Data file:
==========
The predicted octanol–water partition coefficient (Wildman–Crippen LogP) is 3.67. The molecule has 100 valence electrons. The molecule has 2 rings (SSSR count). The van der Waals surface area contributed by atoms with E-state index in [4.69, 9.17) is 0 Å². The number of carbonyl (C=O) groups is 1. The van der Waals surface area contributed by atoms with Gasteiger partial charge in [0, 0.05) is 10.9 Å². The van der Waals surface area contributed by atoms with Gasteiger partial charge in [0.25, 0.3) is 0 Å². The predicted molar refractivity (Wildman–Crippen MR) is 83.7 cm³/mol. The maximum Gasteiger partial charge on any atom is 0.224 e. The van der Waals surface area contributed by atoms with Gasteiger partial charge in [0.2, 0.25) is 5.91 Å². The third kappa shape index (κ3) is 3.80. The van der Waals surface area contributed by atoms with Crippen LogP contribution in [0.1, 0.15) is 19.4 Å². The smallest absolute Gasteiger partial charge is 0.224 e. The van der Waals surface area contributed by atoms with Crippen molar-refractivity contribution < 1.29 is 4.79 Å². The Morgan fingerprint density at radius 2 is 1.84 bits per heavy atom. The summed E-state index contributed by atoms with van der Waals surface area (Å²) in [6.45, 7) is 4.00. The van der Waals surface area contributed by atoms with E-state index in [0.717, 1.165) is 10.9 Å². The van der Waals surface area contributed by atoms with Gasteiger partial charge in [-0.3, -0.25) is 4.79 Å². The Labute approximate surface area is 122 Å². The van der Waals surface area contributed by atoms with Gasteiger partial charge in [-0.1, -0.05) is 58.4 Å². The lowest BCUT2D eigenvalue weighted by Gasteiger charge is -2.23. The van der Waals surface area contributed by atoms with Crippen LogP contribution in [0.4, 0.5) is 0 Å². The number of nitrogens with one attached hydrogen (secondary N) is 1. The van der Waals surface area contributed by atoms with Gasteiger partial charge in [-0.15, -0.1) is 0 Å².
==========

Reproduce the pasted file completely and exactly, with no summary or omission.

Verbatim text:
The predicted octanol–water partition coefficient (Wildman–Crippen LogP) is 3.67. The molecule has 100 valence electrons. The molecule has 2 rings (SSSR count). The van der Waals surface area contributed by atoms with E-state index in [4.69, 9.17) is 0 Å². The number of carbonyl (C=O) groups is 1. The van der Waals surface area contributed by atoms with Gasteiger partial charge in [0, 0.05) is 10.9 Å². The van der Waals surface area contributed by atoms with Gasteiger partial charge in [0.25, 0.3) is 0 Å². The predicted molar refractivity (Wildman–Crippen MR) is 83.7 cm³/mol. The maximum Gasteiger partial charge on any atom is 0.224 e. The van der Waals surface area contributed by atoms with Gasteiger partial charge in [0.2, 0.25) is 5.91 Å². The third kappa shape index (κ3) is 3.80. The van der Waals surface area contributed by atoms with Crippen LogP contribution in [0.1, 0.15) is 19.4 Å². The smallest absolute Gasteiger partial charge is 0.224 e. The van der Waals surface area contributed by atoms with Crippen molar-refractivity contribution < 1.29 is 4.79 Å². The Morgan fingerprint density at radius 2 is 1.84 bits per heavy atom. The summed E-state index contributed by atoms with van der Waals surface area (Å²) in [6.45, 7) is 4.00. The van der Waals surface area contributed by atoms with E-state index in [0.717, 1.165) is 10.9 Å². The van der Waals surface area contributed by atoms with Gasteiger partial charge in [-0.3, -0.25) is 4.79 Å². The Labute approximate surface area is 122 Å². The van der Waals surface area contributed by atoms with Gasteiger partial charge in [-0.1, -0.05) is 58.4 Å². The lowest BCUT2D eigenvalue weighted by Gasteiger charge is -2.23. The van der Waals surface area contributed by atoms with Crippen LogP contribution in [0.4, 0.5) is 0 Å². The number of nitrogens with one attached hydrogen (secondary N) is 1. The van der Waals surface area contributed by atoms with Gasteiger partial charge in [-0.15, -0.1) is 0 Å².